CORRECTIONS AND PUBLIC SAFETY
The attorney general represents the Arkansas State Police Commission, the Board of Corrections and Community Punishment, the Arkansas Crime Information Center and the Arkansas Post Prison Transfer Board. By representing these agencies, General Bryant and his staff handled numerous cases in
state and federal courts to defend against lawsuits brought by inmates pursuant to §1983 for alleged violations of constitutional rights. The attorney general also represents Arkansas State Troopers and
state criminal investigators.
The attorney general represents the citizens of Arkansas, state judges, prosecutors, and law enforcement officers in all appeals to appellate courts by persons convicted of criminal offenses in state courts, as well as those cases that proceed through the federal courts all the way to the U. S. Supreme Court.
A second aspect of the attorney general's role in the criminal justice system concerns post-conviction or collateral attacks on judgments of conviction. At least one-third of the appellate caseload consists of post-affirmance attacks on convictions, the most typical being a habeas corpus proceeding in which a convicted defendant seeks release from prison.
Under General Bryant's leadership, the Criminal Division in the Attorney
General's Office compiled one of the best records in the country. He argued two cases before the U. S. Supreme
Court regarding the constitutionality of Arkansas' death penalty statutory scheme and a 4th Amendment search and seizure
The Civil Division is the largest division in the attorney general's office and is divided into two sections: Litigation and State Agencies. The Litigation Section represents the state, its agencies and its officials in
approximately 400 cases annually. The Litigation Section also defends the constitutionality of legislation passed by the General Assembly and initiatives enacted by the people of Arkansas.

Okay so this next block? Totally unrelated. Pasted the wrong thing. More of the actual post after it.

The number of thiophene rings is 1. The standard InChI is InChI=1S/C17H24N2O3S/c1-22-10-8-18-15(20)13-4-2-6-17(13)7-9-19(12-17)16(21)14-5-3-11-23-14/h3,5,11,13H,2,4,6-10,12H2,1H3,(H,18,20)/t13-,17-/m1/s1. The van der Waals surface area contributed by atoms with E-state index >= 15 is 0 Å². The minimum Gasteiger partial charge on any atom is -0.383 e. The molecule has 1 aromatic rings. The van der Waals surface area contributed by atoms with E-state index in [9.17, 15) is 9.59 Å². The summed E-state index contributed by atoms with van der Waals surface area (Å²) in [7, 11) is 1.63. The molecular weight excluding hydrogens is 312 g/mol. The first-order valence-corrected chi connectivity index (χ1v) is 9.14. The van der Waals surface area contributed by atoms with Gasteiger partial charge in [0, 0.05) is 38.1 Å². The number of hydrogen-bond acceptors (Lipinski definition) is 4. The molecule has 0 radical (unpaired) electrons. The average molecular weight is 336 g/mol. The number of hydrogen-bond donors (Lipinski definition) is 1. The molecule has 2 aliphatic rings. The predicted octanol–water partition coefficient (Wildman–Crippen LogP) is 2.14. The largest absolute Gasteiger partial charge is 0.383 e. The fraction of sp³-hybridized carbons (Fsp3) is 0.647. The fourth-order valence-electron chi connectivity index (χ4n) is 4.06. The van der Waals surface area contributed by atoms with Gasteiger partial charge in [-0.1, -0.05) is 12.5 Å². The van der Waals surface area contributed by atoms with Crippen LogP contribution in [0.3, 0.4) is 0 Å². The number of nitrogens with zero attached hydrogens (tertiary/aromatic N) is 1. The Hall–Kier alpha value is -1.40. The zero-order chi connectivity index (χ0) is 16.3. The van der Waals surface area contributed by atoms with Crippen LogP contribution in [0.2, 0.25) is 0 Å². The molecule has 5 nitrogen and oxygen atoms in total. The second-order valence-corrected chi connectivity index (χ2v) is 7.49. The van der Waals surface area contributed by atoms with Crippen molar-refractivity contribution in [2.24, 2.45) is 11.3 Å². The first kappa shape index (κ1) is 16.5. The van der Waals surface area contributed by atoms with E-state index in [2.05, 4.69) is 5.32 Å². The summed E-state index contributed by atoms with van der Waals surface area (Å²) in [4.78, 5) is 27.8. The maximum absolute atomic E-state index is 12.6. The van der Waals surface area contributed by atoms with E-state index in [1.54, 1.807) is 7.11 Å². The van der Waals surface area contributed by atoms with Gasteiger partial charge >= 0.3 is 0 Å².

The State Agency Section in the Civil Division represents approximately 100 state agencies and serves as "in house" counsel to those agencies. The State Agency Section also provides technical and legal assistance to state commissions and the legislature on such issues as school funding, redistricting, tax issues, constitutional issues and other issues of state import.
The landmark case, U. S. Term Limits, Inc. v. Hill, was handled by the Civil Division before the Arkansas Supreme Court and General Bryant argued the case before the U. S. Supreme Court. Additionally, General Bryant settled the "tobacco litigation",
State of Arkansas v. American Tobacco, et al., for $l.6 Billion, the largest settlement in the State's history.
General Bryant proposed over 200 legislative proposals, which were adopted by the Arkansas General Assembly during his tenure as attorney general. The criminal laws, environmental laws, deceptive trade practices act, child pornography laws, asset forfeiture laws, victim reparation laws, professional fundraising laws, regulation of telemarketer laws, medicaid provider fraud laws, and others were
greatly strengthened. General Bryant also authored the "Lemon Law" to protect new car buyers and the "Salvage Title Law" to protect used car buyers. Stalking was made a felony offense and criminal and civil penalties were enhanced to protect seniors and disabled persons.